Britcoin not bitcoin? UK considers new digital currency
On Monday, British Finance Minister Rishi Sunak asked the Bank of England to consider the argument for a new “Britcoin,” or central bank-backed digital currency, aimed at addressing some of the issues posed by cryptocurrencies such as bitcoin.
A digital form of sterling backed by the Bank of England may enable companies and customers to keep accounts directly with the bank and avoid intermediaries while making purchases, upending the lenders’ position in the financial system.
Sunak said at a financial sector conference, “We’re starting a joint taskforce between the Treasury and the Bank of England to organise exploratory work on a possible central bank digital currency (CBDC).”
Soon after, in response to the finance ministry’s declaration of the taskforce, Sunak tweeted the single term “Britcoin.”
Other central banks are now considering whether to create digital copies of their own currencies, effectively broadening access to central bank funds that are currently only available to commercial banks. This could and financial stability threats by speeding up domestic and international payments.
China is the front-runner to create a CBDC. The European Central Bank announced last week that it was researching an automated type of cash to supplement banknotes and coins, but that any launch will be many years away.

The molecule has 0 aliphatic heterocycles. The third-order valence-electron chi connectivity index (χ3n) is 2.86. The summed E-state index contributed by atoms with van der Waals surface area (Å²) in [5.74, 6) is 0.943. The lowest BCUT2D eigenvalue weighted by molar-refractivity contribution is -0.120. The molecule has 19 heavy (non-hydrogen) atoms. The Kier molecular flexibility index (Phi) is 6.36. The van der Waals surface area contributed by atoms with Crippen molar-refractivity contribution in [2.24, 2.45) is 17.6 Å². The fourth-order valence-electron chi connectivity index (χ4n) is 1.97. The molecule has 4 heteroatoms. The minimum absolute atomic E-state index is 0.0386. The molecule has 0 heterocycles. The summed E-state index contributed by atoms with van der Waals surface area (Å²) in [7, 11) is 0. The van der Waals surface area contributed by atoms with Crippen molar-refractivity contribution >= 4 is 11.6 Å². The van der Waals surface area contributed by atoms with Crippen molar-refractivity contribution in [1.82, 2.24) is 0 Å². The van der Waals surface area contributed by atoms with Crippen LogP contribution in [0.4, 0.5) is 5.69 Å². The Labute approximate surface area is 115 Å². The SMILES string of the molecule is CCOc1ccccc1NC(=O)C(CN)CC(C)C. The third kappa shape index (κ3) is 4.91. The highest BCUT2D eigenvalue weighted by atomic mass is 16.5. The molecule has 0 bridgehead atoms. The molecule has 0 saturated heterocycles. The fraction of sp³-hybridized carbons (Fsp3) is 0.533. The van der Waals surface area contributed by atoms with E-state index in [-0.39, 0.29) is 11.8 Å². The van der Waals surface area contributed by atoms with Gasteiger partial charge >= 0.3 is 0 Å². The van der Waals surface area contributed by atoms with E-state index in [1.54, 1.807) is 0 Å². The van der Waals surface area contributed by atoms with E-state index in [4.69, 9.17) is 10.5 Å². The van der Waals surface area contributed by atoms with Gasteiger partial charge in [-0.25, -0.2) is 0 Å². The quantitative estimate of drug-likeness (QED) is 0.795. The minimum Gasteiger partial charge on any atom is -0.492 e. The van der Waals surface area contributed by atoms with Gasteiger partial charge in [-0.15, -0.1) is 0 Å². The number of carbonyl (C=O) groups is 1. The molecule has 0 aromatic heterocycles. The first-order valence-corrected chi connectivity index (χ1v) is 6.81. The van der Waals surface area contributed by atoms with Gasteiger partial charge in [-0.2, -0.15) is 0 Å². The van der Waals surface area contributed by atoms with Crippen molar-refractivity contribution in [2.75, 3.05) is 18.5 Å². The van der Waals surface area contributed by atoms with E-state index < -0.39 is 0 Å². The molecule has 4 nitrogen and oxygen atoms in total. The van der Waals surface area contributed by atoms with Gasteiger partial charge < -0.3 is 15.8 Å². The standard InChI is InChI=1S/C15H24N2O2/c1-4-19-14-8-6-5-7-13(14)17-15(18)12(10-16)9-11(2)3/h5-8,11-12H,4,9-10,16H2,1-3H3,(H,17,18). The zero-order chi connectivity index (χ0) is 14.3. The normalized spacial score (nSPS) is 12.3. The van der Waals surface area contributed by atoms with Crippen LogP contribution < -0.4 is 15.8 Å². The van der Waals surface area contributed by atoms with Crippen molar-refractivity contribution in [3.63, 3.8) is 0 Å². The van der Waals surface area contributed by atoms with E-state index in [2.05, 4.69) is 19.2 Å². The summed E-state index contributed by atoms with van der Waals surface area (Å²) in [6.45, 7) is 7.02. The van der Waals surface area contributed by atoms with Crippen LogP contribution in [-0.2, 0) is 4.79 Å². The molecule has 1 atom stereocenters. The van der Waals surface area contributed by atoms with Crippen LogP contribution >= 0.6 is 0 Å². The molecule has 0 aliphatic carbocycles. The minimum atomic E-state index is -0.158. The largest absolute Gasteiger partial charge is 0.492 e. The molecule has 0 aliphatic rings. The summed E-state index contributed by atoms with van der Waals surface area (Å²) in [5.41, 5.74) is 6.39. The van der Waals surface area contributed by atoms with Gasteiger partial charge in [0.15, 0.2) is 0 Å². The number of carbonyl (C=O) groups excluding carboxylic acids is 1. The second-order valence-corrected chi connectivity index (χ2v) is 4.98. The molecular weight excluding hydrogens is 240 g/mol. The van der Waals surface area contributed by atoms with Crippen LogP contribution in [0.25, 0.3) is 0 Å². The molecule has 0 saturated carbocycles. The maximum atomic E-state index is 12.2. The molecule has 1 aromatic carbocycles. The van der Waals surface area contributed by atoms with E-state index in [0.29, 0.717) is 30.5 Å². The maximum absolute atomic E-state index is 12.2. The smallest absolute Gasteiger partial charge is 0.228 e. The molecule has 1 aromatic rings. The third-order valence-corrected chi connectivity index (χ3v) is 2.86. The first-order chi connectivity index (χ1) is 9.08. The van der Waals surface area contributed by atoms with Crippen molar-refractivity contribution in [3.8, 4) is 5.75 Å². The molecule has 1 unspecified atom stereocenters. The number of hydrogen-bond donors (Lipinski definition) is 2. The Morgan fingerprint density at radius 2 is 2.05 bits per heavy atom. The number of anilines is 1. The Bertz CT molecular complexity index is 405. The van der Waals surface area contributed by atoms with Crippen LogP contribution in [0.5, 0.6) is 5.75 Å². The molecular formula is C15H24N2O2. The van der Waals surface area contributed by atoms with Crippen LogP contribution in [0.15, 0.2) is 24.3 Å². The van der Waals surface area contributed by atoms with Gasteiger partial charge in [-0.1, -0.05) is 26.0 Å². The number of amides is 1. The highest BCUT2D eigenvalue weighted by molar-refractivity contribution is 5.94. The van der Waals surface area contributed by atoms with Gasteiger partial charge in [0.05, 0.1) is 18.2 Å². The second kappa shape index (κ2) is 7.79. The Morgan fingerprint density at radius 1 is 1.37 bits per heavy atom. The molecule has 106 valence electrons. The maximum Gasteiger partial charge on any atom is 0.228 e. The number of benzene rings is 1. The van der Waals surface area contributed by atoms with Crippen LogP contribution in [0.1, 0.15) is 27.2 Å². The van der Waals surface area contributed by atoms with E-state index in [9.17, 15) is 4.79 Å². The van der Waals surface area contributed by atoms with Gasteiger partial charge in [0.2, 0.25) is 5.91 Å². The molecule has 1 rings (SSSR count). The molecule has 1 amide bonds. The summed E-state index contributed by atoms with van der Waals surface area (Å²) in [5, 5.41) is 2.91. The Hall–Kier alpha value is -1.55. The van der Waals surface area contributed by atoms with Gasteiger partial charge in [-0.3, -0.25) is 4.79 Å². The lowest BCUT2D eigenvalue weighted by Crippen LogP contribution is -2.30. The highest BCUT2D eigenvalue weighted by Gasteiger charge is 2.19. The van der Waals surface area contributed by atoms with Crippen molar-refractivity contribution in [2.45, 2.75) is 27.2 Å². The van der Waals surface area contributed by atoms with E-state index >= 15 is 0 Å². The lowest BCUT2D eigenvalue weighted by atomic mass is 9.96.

The Bank of England stated that a digital form of sterling would not substitute actual cash or current bank accounts.
“The Government and the Bank of England have not yet decided whether to implement a CBDC in the UK, and will consult closely with stakeholders on the advantages, costs, and practicalities of doing so,” the BoE said.
Bitcoin, the most well-known blockchain, struggles to function as a secure store of value or an effective way to render transfers, rendering it unsuitable for use as a currency and a dangerous gamble for investors, according to BoE Governor Andrew Bailey.
Central banks were also sceptical of Facebook’s plans to create its own digital currency.
Despite this, mainstream financial firms are increasingly interested in cryptocurrencies, and bitcoin reached a record high of nearly $65,000 on April 14, up tenfold in a year.
TRADING IN THE DARK
Sunak, who launched the UK FinTech Week meeting, also revealed other initiatives aimed at preserving London’s post-Brexit competitiveness, which competes with New York for the title of world’s largest financial centre.
With the United Kingdom’s exit from the European Union on December 31, the financial market has faced limits on servicing EU clients.
Sunak advocated lifting limits inherited from the EU, such as the double amount limit and who should exchange shares in London.
This will assist Britain in attracting more “dark” or anonymous trade by large buyers, after Amsterdam surpassed London as Europe’s highest share trading centre in January.
“The consultation mechanism seeks to produce a rulebook that is equitable, outcomes-based, and promotes competition, while ensuring the UK retains the highest regulatory standards,” Sunak said.
Sunak said that Britain will also propose amendments to corporations’ securities prospectuses to guarantee that the regulations are “not excessively burdensome.”